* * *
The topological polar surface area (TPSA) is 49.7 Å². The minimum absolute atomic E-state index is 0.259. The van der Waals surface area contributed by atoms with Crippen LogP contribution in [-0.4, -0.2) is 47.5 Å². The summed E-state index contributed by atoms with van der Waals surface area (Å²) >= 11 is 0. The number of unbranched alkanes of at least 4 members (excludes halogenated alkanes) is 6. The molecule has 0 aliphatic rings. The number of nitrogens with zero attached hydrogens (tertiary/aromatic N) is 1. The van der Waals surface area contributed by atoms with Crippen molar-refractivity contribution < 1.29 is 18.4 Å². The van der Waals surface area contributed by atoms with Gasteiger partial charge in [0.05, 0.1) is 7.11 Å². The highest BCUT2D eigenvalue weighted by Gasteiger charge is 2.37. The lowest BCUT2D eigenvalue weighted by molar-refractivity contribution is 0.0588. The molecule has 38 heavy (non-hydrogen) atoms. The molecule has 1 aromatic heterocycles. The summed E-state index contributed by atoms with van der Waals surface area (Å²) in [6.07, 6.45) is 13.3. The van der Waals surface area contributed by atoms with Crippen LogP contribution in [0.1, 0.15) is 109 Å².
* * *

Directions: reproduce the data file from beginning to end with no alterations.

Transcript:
The topological polar surface area (TPSA) is 49.7 Å². The minimum absolute atomic E-state index is 0.259. The van der Waals surface area contributed by atoms with Crippen LogP contribution in [-0.4, -0.2) is 47.5 Å². The summed E-state index contributed by atoms with van der Waals surface area (Å²) >= 11 is 0. The number of unbranched alkanes of at least 4 members (excludes halogenated alkanes) is 6. The molecule has 0 aliphatic rings. The number of nitrogens with zero attached hydrogens (tertiary/aromatic N) is 1. The van der Waals surface area contributed by atoms with Crippen molar-refractivity contribution < 1.29 is 18.4 Å². The van der Waals surface area contributed by atoms with Gasteiger partial charge in [0.05, 0.1) is 7.11 Å². The highest BCUT2D eigenvalue weighted by Gasteiger charge is 2.37. The lowest BCUT2D eigenvalue weighted by molar-refractivity contribution is 0.0588. The molecule has 38 heavy (non-hydrogen) atoms. The molecule has 1 aromatic heterocycles. The summed E-state index contributed by atoms with van der Waals surface area (Å²) in [6.07, 6.45) is 13.3. The van der Waals surface area contributed by atoms with Crippen LogP contribution in [0.1, 0.15) is 109 Å².